Some of the softness is tied to rising mortgage rates which are really cutting into refinancing volume. Refinancing applications fell 24.6 percent in the week and are back to levels last seen in April. The average 30-year rate was 4.85 percent in the week, up one basis point from the prior week and up 35 basis points from one month ago. Next data on the housing sector are existing home sales for November, to be posted at 10:00 a.m. ET.

Wow, if a one basis point rise in mortgage rates results in that type of drop, it’s going to get real interesting when rates finally normalize – and at some point they will.

The third and final revision to Q3 GDP data came in at 2.6%. This is a revision higher than the previous 2.5% trumped up report, but not anywhere near as high as expectations which were looking for 3.0%. It’s all false and all fraud, but here’s Econoday’s summary:
The economy got an upgrade this morning from the Commerce Department but it was notably below expectations. For the second month in a row, third quarter GDP growth was revised up, this time to 2.6 percent annualized from the prior estimate of 2.5 percent. Analysts had projected a 3.0 percent final estimate.

The upward revision was primarily due to a higher estimated for inventory investment with small improvements to net exports and residential investment also contributing. Softening the upgrade were downward estimates for personal consumption, nonresidential fixed investment, and government purchases.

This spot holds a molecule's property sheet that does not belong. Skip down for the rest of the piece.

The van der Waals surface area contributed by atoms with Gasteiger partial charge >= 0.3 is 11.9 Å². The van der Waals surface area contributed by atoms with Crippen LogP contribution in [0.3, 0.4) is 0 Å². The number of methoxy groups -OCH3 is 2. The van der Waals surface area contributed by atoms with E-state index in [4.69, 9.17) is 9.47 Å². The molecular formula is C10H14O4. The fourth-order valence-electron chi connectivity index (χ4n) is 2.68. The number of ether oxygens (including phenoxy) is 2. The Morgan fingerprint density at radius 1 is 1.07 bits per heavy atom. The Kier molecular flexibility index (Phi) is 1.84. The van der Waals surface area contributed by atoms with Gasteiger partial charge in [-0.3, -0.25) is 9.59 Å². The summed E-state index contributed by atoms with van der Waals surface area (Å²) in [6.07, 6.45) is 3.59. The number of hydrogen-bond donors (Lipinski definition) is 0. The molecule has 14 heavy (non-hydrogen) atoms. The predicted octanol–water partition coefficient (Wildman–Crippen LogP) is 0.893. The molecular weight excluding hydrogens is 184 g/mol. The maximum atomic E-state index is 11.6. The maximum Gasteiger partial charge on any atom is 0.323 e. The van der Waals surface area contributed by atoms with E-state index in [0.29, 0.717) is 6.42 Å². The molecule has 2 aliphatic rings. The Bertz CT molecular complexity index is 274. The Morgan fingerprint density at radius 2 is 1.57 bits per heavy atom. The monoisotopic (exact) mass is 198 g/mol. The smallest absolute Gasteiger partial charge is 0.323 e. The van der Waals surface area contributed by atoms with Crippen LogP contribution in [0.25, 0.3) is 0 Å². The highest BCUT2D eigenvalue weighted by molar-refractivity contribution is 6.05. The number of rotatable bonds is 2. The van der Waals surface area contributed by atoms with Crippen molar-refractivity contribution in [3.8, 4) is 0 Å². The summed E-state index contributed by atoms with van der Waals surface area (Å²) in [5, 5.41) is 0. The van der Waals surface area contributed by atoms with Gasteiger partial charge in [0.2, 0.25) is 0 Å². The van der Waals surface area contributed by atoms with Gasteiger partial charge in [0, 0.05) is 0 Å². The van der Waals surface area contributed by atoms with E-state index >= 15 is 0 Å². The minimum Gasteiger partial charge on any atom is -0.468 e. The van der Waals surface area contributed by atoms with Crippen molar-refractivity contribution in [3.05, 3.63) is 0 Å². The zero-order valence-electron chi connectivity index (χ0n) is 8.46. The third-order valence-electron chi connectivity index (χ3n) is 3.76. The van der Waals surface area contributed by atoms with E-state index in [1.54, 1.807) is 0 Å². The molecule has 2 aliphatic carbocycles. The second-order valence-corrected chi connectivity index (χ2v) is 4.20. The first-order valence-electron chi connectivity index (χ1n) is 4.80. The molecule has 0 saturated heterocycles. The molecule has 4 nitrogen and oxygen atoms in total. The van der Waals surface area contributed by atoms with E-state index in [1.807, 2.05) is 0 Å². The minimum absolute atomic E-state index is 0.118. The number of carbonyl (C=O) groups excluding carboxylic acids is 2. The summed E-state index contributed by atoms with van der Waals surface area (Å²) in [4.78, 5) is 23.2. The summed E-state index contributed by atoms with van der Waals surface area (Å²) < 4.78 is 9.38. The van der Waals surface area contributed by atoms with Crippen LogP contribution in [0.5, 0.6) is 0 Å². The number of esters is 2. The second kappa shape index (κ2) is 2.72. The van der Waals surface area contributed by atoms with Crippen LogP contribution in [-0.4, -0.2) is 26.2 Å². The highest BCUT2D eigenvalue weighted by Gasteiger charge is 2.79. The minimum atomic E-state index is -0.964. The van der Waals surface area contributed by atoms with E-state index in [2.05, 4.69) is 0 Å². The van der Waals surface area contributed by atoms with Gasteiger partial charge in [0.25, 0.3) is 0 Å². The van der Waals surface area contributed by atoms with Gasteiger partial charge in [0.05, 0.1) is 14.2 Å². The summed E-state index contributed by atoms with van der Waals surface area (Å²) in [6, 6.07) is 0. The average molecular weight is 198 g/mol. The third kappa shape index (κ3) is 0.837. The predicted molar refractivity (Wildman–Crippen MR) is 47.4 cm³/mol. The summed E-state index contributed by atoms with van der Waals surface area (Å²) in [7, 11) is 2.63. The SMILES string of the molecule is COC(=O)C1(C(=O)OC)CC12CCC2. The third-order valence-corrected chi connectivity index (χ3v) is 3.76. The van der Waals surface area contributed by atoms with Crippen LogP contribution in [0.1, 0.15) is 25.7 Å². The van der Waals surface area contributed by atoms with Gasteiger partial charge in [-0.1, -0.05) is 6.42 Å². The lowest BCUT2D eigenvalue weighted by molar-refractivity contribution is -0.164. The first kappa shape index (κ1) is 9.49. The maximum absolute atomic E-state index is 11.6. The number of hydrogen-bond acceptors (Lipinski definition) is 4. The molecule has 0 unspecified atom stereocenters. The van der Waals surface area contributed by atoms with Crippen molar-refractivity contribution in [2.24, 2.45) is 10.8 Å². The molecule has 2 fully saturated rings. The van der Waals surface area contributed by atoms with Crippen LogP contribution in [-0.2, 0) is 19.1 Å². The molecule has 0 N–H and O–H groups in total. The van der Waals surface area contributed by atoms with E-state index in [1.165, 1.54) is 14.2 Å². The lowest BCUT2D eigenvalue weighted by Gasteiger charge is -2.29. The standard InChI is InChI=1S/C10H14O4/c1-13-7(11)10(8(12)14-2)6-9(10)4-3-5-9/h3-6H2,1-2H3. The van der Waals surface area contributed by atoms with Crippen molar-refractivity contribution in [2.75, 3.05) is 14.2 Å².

The biggest disappointment of the report is that demand numbers were revised down. Final sales of domestic product were lowered to 0.9 percent from last month's estimate of 1.2 percent. Final sales to domestic purchasers were downgraded to 2.6 percent from the second estimate of 2.9 percent for the third quarter.

Absolute strength within final sales is still found in PCEs, revised down to an annualized 2.4 percent boost in the third quarter from the prior estimate of 2.8 percent. Investment in equipment & software gained 15.4 percent versus the previous third quarter estimate of 16.8 percent. Government purchases advanced 3.9 percent, compared to 4.0 percent for the prior third quarter figure. Absolute weakness was found in residential and nonresidential investment. Also, net exports worsened.

Year-on-year, real GDP in the second quarter is up 3.2 percent, compared 3.0 percent in the second quarter.

On the inflation front, the GDP price index's growth rate for the third quarter was nudged down to 2.1 percent annualized from the prior estimate of 2.3 percent. The consensus forecast was for 2.3 percent.

Probably the best thing you can say about today's report is that it reflects old data. The mix between final sales and inventories is not as good as expected. But more recent economic data have been far more upbeat. Most likely, the final figures for third quarter GDP will not have a significant impact on estimates for fourth quarter GDP.